My 2015: The Year Of The Recluse

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Looking at the calendar today it occurs to me that I have been remiss in not sharing with you, my gentle readers, my resolutions revolutions one word goals dreams aspirations vague ideas simple plan for the new year, 2015.

Clearly I need to get more scoot in my get-along.

[The preceding phrase is one that I don’t normally use, but I heard a football color commentator use it when talking about some player doing something, so I decided to add it to my folksy phrases repertoire.]

[Yes, I have an actual list of folksy phrases that I started about 10 years ago.  I recently rediscovered it when I took it upon myself to sort through the stuff in my desk.  Trust me, I will be referring to said list often now that I have found it.]

So here is what I’ve decided that this year will be all about for me.  I’m going to be a recluse, defined thusly as: “a person who lives a solitary life and tends to avoid other people.”

Not exactly anti-social, but non-social.  ‘Ya know?

And sometime throughout the year I might even explain why I’ve come to this decision.  But for today all I’m going to say is that I’m comfortable with the idea of spending more time by myself while pursuing my particular interests– like finding & using folksy phrases!  ๐Ÿ˜‰

26 thoughts on “My 2015: The Year Of The Recluse

  1. This is the best time of year to become a recluse. Staying warm is the most important thing to me right now, even here. There are so many things to occupy yourself with; reading, drinking coffee or tea, cooking/baking, watching TV, researching things on the computer, etc., etc., etc. I’m with you!


  2. I spent a moment in morgueFile. A most interesting site. I look forward to building our “Fortress of Solitude” (Superman reference) together. But not too closely together – after all, a girl needs her space to be a true Recluse.


  3. I’m already a recluse. We maybe go to one social function a year, and that’s only because it’s at the hospital and the dessert table is incredible. But other than that we stay home except for a meal out or a movie. Suits me just fine. Enjoy your new solitude!


  4. If I made resolutions it would be the opposite one. I’m alone too much of the time and need to make an effort to socialize outside my work day. Just too tempting for me to withdraw which isn’t healthy for my particular (or is it peculiar?) personality.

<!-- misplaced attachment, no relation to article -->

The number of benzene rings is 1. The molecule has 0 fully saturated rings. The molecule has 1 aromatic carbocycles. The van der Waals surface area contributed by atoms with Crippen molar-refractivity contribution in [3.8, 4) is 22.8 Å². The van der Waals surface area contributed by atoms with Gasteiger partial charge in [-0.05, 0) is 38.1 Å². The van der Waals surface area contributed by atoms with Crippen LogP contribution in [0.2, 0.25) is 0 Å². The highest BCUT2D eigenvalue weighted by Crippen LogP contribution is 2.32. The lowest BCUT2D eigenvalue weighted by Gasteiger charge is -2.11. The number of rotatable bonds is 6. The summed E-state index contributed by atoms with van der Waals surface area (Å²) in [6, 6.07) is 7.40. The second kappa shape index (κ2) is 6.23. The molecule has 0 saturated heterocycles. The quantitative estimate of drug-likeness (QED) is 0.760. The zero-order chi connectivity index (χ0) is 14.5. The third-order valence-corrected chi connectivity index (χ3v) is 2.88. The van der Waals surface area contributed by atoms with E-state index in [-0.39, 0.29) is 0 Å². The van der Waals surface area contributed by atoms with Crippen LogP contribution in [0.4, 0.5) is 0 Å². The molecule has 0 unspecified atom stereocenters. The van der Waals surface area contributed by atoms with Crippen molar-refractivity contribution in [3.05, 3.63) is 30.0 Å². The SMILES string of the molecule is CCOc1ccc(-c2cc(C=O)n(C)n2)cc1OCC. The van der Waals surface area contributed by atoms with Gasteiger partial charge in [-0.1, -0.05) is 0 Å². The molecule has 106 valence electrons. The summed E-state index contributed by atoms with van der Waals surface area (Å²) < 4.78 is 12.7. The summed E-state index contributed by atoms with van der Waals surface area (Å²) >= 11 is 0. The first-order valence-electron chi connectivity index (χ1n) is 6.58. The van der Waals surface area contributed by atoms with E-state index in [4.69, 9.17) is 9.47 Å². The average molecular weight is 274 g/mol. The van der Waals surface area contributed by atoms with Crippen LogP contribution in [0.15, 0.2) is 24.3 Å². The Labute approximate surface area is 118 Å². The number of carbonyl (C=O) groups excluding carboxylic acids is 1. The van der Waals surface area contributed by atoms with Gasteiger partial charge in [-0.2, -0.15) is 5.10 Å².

• Margaret, I can see how you’d need to force yourself to get out and do something. I’m more of a homebody. Good friends I like, but socializing for business is another matter entirely! It exhausts me.


  5. Welcome back! I think I need a desk. One of the things I miss now that I am retired is an actual DESK. Having spent so much time working from one (I was a teacher), it seems odd that I still don’t have one, despite having searched for the perfect one for the past several years. Yep. This is The Year For The Desk.

    Should you need an ever-spewing font of folksy phrases, I suggest watching Dr. Phil. He’s full of them.


    • nance, I am all about my desk. Always have been since I was little girl in 3rd grade. I wish you all the best in your pursuit of the perfect desk. What a good year it’ll be for you!

      As much as I like folksy phrases, I’m not sure that I could stomach an hour of Dr. Phil. Dr. Phil kind of makes my skin crawl. So thanks for the suggestion, but I’ll pass. ๐Ÿ˜‰


  6. I look forward to hearing all about your reclusiveness. As someone who is something of a recluse by nature, I can understand wanting to step away from the forced business socialization. Plus, I’m looking forward to your you-projects.

    As for folksy phrases – here are some of my favorites:

    …like mud runnin’ up a hill. (pronounsed he-ill)
    …like buttin’ a stump.
    Well for cryin’ in a cow yard!


    • Zazzy, we’ll see what this new reclusiveness brings my way. I’m an introvert so I find that alone time is delightful; therefore, I’m hoping for a delightful year.

      LOVE your folksy phrases! I’ve never heard any of them. Wonderful.


  7. That sounds wonderful! When I was little, I used to be envious of those old Bhuddist monks that would sit alone at the top of a mountain for decades (do they really do that?) and dream of becoming a hermit. Now I’ll add you to my list of solitary folks to envy!


    • Maria, what a fun childhood memory! I remember being told that those monks did exactly what you said, but I have no idea if that is true. While I plan on being less social, I don’t think that I’ll go so far as to sit on top of a mountain. But then again, never say never. ๐Ÿ™‚

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  8. People who are comfortable with themselves are the best people to know. I think it’s important to know how to be alone, and to be comfortable in that place. Lord knows, I need such time to get anything done these days. I may take a few pointers from you and look forward to hearing how your non-social time unfolds.


    • Andra, I agree that it’s important to know how to be alone and not get freaked out about it. I’m kind of a natural in that respect, thanks to nature + nurture. Plus I want to accomplish some goals this year that are important to only me, so I figure that by politely recusing myself from social obligations I can get something done. ๐Ÿ˜‰


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